BR: Sunbolt by Intisar Khanani

Jeepers, I have a lot of sad posts on this blog. I guess in light of the things happening in my life, I finished a book I got on my Kindle.

I actually bought the paperback version because I like having physical books more than ebooks. Since I bought the print version, I was able to do Kindle Matchbook (more info here) and technically got it for free since I was refunded for the print version being damaged during delivery. So, lucky me?


I added Intisar Khanani’s fantasy book Sunbolt to my TBR list a long time ago. I think it was added during the time I participated in tons of giveaways (still haven’t won any yet). I started reading this instead of reading the other books I am supposed to read since it was so short (for example: Turtles All the Way Down, Crooked Kingdom, and An Ember in the Ashes just to name a few). I finished its entirety in about two hours so it’s pretty short for the first book in the series (I just found out today the series will have four books in total). So if you’re looking for a quick read with magical action this is probably for you.

I have never read such a fast-paced book in my entire life. It was literally scene after scene of awesomeness. Normally with books in this genre, the storylines follow a predictable arc. There was probably one thing I predicted correctly but goodness gracious. I was completely thrown in a loop. Everything that I thought would happen made 180° turns.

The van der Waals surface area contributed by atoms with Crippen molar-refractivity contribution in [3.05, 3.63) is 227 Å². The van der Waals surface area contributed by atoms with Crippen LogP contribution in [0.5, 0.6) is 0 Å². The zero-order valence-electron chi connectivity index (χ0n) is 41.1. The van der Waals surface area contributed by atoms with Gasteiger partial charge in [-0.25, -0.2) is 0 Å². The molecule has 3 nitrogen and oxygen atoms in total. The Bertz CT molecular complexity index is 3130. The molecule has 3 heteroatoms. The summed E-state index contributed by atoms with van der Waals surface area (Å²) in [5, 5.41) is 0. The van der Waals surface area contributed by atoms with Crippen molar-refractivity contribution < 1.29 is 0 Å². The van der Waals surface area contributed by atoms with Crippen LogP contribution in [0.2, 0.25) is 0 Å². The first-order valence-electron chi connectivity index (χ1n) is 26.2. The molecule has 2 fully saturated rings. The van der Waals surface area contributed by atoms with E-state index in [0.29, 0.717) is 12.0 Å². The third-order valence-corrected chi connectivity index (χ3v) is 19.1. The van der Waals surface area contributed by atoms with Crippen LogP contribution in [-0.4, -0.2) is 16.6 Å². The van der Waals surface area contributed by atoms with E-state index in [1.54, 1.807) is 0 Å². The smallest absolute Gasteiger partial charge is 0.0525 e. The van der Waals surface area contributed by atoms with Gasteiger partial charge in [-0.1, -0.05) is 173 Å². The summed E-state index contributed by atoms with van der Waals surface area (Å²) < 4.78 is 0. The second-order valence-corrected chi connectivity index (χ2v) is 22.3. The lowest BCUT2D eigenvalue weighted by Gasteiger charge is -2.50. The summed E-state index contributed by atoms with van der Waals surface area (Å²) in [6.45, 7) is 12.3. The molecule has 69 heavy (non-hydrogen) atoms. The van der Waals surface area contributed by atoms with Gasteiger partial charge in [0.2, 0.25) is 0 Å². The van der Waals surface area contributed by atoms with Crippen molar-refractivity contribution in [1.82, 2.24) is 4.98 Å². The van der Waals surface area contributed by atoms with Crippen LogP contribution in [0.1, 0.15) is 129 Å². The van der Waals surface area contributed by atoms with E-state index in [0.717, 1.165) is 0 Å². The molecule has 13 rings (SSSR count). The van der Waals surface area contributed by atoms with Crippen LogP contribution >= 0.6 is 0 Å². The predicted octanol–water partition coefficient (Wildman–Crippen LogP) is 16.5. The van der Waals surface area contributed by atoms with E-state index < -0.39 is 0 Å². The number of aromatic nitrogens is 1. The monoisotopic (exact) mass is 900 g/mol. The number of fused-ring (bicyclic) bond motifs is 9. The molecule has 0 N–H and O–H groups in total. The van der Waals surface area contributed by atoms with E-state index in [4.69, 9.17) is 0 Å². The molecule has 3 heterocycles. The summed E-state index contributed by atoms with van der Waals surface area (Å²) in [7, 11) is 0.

I don’t want to talk too much about the actual story since it was so short and I would spoil everything. Despite the book being shorter than most, nothing seemed to be left out. The characters in Sunbolt were introduced without having a ridiculously long back story. I knew enough to care for each person. I even picked out my OTP already.

There were characters that I despised immediately. Which is good because I get angry when I think a “good” guy turns out to be a “bad” guy in books. The “bad” guys in Sunbolt are absolutely despicable and I love it.

The sheer amount magic and creatures in this one book is a fantasy reader’s dream. Khanani did a phenomenal job combining different creatures and folklore from various cultures.

Honestly, I was not expecting a tanuki character. Tanukis are frequently in Japanese folklore and are drawn in a lot of mangas and animes (My favorite manga and anime with tanukis is probably Monthly Girls’ Nozaki-kun). Also for those who don’t know, tanukis are real animals in Japan (wiki for you).

Anyway, I haven’t been this excited for the second book in a series since Cassandra Clare’s Clockwork Prince. I love the clashes of different cultures when it’s done well. There are very few books that are able to pull this off without overwhelming the reader with information of each magical being.


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